Partition of Belgium  

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Train wreck at Montparnasse (October 22, 1895) by Studio Lévy and Sons.
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Train wreck at Montparnasse (October 22, 1895) by Studio Lévy and Sons.

The partition of Belgium, or the dissolution of the Belgian state through the separation of the Dutch-speaking peoples of the Flanders region from the French-speaking peoples of the Walloon region and Brussels, granting them either independence or respective accession to the Netherlands and France, is being currently discussed in the Belgian and international media. The concept is rooted in the long-standing ethnic and socio-economic tensions between the two communities as well as the geographic and cultural continuity of Wallonia with France and that of Flanders with the Netherlands.

Language border

The language border separating the Germanic and Romance Sprachräume moved over the centuries which preceded the establishment of the Belgian state over an area between the Ardennes and the more or less straight line going from Aachen to Calais on the one hand and the much less populated frontier from Aachen to Arlon via Malmedy. However, this frontier has not much changed since the 18th century. For example, in the communes of Mouscron-Comines-Warneton, French seems to be dominant at least since 1761. The frontier splitting the older province of Brabant and the Hesbaye moved regularly during the 17th and 18th centuries. Some communes, such as Hélécine, switched from Dutch to French and others, such as Herstappe, switched from French to Dutch. The Voeren have a long Flemish tradition and, in the Land of Herve, several communes which used to use Germanic dialects switched to French during the 18th century, as for example, Berneau and Warsage, both now part of Dalhem and Saint-Jean-Sart, a hamlet of Aubel.

Prior to the 20th century, this language border did not merely distinguish speakers of Belgian French, standard Dutch and standard German, as today, but between Romance and Germanic dialect continua. The Germanic Sprachraum was made of different components such as West Flemish, East Flemish, Brabantic, Limburgish, Ripuarian (transitional dialects between Limbourgish and Ripuarian are called Low Dietsch), Moselle Franconian dialect of Trier and Luxembourgish. The Romance sprachraum was made of Picard, Walloon (with four distinct dialects around the cities of Charleroi, Namur, Liège and Bastogne), Lorrain and Champenois. Due to mass education and the expansion of modern media such as television, the mid-20th century saw a uniformization of the different language regions, leading to the domination of the standard languages in their respective domains. In Wallonia, French became the dominant, priority language (local dialects being seldom used). Elsewhere in the Low Countries, the local dialects survived better, at least in private use.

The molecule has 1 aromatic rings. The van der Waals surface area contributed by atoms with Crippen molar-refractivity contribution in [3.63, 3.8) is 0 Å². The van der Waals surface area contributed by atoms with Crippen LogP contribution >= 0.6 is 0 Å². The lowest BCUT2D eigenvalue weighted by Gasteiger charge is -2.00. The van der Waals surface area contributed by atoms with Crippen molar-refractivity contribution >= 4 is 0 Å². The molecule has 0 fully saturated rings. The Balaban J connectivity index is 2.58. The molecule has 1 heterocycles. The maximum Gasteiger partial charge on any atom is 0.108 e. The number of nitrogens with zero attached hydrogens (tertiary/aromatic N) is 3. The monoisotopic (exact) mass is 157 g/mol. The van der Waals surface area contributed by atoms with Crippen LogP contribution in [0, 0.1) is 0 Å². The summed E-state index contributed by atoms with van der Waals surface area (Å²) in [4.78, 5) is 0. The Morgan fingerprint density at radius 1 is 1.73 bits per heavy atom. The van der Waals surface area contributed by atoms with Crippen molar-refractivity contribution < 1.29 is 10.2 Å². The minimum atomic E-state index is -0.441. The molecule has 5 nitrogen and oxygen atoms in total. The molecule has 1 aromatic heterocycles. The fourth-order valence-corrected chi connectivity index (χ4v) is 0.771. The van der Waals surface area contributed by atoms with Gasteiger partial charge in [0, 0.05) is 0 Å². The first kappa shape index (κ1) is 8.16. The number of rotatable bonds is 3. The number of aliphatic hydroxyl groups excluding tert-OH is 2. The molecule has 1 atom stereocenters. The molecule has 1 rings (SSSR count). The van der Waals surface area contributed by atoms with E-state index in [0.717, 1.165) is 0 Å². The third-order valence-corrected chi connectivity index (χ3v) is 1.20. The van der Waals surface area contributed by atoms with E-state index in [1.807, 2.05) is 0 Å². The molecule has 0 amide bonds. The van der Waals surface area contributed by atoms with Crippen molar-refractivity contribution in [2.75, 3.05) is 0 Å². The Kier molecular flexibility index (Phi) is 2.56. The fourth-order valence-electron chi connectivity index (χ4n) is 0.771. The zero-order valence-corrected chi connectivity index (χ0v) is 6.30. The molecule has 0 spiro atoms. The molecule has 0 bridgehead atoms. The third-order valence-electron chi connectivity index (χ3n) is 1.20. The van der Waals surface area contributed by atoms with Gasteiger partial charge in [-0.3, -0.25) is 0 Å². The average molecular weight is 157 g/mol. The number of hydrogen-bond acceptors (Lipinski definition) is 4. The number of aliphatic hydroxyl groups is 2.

The historical language border in the Low Countries corresponds to the frontier between populations whose majorities spoke distinct languages. However, the ruling upper classes most often spoke French. As was the case in many European noble courts, French was historically the nobility's language. This was also the case most of the rest of the Low Countries. Several sovereigns of the region, notably including Maria Theresa of Austria, succeeded in making French not only the language of the court but also of their administrations. For instance, while the major part of the population of Luxembourg speaks Luxembourgish in a private context, the administrative language of Luxembourg is French. As another example, the motto of the Kingdom of the Netherlands is the French phrase: "Je maintiendrai", because the language of the Orange-Nassau reigning family was French until 1890. In Flanders, until the beginning of the 20th century, many upper class Flemish burghers, such as Maurice Maeterlinck or Suzanne Lilar, used French as their first language. Another example is the University of Ghent which was a French-speaking institution until 1930.

The language areas were established in 1963. The division into language areas was included into the Belgian Constitution in 1970. The border between the language areas is the so-called Belgian language or linguistic border. It is based on the actual language border between the sprachraums but is not utterly identical. The authority of the Regions and Communities is limited to some language areas:

This territorial issue, in particular around Brussels, is a source of tension between the Belgian communities.




Unless indicated otherwise, the text in this article is either based on Wikipedia article "Partition of Belgium" or another language Wikipedia page thereof used under the terms of the GNU Free Documentation License; or on original research by Jahsonic and friends. See Art and Popular Culture's copyright notice.

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